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NEWS
Susan Reimer | October 18, 2010
Numbers fly around like bats in the attic when economists try to explain to us why a recession they claim ended in June 2009 feels like it is still hanging on. Economic indicators. Corporate earnings reports. Gross domestic product. The relative strength or weakness of the dollar. Import-export imbalances. Jobless claims. Jobs created. Housing starts. Commercial vacancy rates. Consumer confidence. Savings rates and the percent of our income that goes to paying finance charges. The only number we might actually recognize is the Dow Jones Industrial Average, which climbed above 11,000 last week for the first time in a long while.
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NEWS
By Randi Hogan and Norris P. West | August 25, 2014
Every school should have a Donte Samuel. For more than eight years, Mr. Samuel has created a warm and happy environment at Belmont Elementary in West Baltimore, where excited pupils greet him daily with bright eyes and wide smiles in the middle of their regimented school day. Mr. Samuel is not a teacher or an administrator; he's not a school nurse, social worker or custodian. To the children, he's "coach," and to the principal and teachers at Belmont Elementary, he's a godsend and the key to a better classroom climate for the 355 students and 24 teachers.
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NEWS
March 4, 2013
Here's a real-world reality check regarding the consequences of random, across-the-board, federal spending cuts that began on Friday. My younger daughter is a civilian employee of one of the armed services. Last week, she received her letter of notice to furlough. She was planning to do a full kitchen remodel in her home, but even though the sequester was not a fact as yet, she decided to put off her plans due to her expected loss of income when faced with a one-day-a-week furlough.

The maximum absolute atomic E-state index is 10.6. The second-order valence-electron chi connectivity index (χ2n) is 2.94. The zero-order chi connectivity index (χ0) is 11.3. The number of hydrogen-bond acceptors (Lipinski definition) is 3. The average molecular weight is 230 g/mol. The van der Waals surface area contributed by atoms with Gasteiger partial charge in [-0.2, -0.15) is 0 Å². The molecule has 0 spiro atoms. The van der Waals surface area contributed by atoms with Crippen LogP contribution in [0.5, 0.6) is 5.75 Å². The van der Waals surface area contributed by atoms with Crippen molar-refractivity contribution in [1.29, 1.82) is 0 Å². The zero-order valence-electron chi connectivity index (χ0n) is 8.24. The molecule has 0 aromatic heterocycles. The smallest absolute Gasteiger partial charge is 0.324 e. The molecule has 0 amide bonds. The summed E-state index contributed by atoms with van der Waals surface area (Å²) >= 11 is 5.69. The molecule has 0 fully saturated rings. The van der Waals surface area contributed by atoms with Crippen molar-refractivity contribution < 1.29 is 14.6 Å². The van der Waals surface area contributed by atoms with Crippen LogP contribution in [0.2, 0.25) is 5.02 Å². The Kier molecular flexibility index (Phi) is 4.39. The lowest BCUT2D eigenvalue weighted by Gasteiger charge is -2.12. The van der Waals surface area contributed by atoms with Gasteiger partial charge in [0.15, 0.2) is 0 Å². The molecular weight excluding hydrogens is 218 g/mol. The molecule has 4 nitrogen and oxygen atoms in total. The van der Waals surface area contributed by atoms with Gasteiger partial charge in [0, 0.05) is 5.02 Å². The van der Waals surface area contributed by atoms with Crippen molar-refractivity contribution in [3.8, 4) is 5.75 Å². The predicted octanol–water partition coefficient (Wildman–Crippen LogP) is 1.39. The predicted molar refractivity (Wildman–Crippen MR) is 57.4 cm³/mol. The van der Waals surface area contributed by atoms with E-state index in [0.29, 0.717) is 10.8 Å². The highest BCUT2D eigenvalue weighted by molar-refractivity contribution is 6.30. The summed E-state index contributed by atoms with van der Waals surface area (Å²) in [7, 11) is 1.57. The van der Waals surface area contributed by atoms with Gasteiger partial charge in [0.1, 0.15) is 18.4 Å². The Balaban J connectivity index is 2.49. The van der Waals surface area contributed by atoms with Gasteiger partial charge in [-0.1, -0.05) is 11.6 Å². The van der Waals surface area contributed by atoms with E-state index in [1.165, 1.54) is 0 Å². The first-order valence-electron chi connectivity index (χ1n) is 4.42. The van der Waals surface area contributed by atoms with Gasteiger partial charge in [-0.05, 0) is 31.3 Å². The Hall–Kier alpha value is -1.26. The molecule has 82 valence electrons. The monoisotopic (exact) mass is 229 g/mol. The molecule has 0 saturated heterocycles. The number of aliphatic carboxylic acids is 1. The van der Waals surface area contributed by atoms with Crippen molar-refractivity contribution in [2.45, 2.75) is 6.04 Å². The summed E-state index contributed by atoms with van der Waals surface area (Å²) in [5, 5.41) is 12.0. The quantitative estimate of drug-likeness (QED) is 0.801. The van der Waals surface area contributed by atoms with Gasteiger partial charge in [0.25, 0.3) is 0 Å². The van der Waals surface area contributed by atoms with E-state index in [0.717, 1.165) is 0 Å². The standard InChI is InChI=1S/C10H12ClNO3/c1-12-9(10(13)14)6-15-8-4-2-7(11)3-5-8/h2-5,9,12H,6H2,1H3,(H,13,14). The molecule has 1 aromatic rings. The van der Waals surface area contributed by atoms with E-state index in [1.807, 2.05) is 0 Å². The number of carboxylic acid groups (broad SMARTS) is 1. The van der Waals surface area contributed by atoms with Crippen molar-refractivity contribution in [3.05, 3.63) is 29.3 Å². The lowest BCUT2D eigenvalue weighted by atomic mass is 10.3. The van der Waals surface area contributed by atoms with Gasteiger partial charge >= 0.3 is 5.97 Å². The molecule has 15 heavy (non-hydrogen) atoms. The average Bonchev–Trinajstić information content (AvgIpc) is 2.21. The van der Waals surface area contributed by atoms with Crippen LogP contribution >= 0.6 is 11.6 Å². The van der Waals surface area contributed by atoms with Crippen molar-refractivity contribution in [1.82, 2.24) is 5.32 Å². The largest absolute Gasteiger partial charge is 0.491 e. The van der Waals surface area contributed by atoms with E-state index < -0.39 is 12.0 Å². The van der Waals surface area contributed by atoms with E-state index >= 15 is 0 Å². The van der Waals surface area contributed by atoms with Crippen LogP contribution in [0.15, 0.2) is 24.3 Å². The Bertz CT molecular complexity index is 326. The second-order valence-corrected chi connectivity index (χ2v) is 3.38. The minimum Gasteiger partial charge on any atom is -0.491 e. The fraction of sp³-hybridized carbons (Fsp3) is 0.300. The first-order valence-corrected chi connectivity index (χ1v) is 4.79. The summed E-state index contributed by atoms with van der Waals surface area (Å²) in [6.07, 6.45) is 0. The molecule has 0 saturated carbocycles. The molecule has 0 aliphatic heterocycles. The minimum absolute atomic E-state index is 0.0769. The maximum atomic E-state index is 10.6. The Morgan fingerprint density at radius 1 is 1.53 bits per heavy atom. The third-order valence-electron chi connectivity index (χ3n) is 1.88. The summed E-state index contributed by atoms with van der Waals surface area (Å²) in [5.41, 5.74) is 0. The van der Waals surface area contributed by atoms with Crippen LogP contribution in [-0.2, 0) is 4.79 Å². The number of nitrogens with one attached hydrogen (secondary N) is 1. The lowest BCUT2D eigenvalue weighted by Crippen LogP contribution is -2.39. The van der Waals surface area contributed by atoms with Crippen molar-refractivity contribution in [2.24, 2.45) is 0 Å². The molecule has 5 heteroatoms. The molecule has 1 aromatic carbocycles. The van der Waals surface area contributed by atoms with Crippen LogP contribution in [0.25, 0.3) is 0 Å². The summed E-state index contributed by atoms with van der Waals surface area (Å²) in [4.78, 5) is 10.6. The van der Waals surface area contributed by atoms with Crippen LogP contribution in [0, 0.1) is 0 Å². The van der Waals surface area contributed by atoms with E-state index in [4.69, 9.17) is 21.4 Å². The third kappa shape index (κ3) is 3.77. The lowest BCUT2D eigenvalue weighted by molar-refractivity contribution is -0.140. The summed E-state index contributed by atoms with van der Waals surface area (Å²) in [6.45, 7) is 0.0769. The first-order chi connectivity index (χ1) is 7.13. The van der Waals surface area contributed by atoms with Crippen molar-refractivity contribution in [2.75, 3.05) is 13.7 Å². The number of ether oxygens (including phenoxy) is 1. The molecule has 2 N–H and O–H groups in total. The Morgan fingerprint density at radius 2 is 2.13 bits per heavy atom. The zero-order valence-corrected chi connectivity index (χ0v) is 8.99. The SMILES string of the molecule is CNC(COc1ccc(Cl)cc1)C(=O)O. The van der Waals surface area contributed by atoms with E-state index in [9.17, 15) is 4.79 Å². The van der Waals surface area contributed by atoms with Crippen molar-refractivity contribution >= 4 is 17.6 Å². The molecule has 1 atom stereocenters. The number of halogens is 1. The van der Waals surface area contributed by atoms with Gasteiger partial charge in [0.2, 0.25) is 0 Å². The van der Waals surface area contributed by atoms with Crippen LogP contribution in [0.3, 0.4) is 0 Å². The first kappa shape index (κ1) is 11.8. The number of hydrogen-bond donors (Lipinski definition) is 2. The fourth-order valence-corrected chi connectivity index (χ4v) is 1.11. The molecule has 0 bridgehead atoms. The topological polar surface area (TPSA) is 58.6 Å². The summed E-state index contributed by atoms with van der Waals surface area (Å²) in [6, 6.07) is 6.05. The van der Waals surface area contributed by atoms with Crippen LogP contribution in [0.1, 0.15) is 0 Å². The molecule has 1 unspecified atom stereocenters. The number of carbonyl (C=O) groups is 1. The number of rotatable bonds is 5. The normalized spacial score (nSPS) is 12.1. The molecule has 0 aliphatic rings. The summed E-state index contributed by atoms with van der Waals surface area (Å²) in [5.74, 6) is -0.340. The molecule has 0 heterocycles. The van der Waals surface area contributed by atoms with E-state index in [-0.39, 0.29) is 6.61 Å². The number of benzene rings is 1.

NEWS
By Robert B. Reich | November 6, 2013
How to explain this paradox? Starting Nov. 1, more than 47 million Americans lost some or all of their food stamp benefits. House Republicans are pushing for further cuts. If the sequester isn't stopped, everything else poor and working-class Americans depend on will be further squeezed. We're not talking about a small sliver of America here. Half of all children get food stamps at some point during their childhood. Half of all adults get them sometime between ages 18 and 65. Many employers -- including the nation's largest, Walmart -- now pay so little that food stamps are necessary in order to keep food on the family table, and other forms of assistance are required to keep a roof overhead.
ENTERTAINMENT
By Tim Smith | December 20, 2009
T he faltering economy hit Baltimore's arts community hard this year. The cruelest blow came in May, when the Baltimore Opera Company was liquidated, right down to sets and costumes in storage and posters on office walls. Various factions of board, staff and patrons should have come together to find a way to save the historic company, but the odds were formidable. Drops in attendance, contributions and endowment fund values (for those fortunate enough to have endowments) caused many organizations to face staff reductions, pay cuts and furloughs, postponed or canceled events.
NEWS
October 31, 1991
President Bush and his economic advisers maintain that the recession is over, this week citing an upward trend in the gross national product as hard evidence of recovery. Yet, many Americans sense that the recession is not over and that the economy has sunk back down in recent months.Do you believe the recession is over? And do you believe that the economy is better, worse or unchanged in the past six months?Please let us know your opinion by calling SUNDIAL, the $H telephone information service of The Baltimore Sun. The call is local and must be made from a Touch-Tone phone.
NEWS
October 29, 1992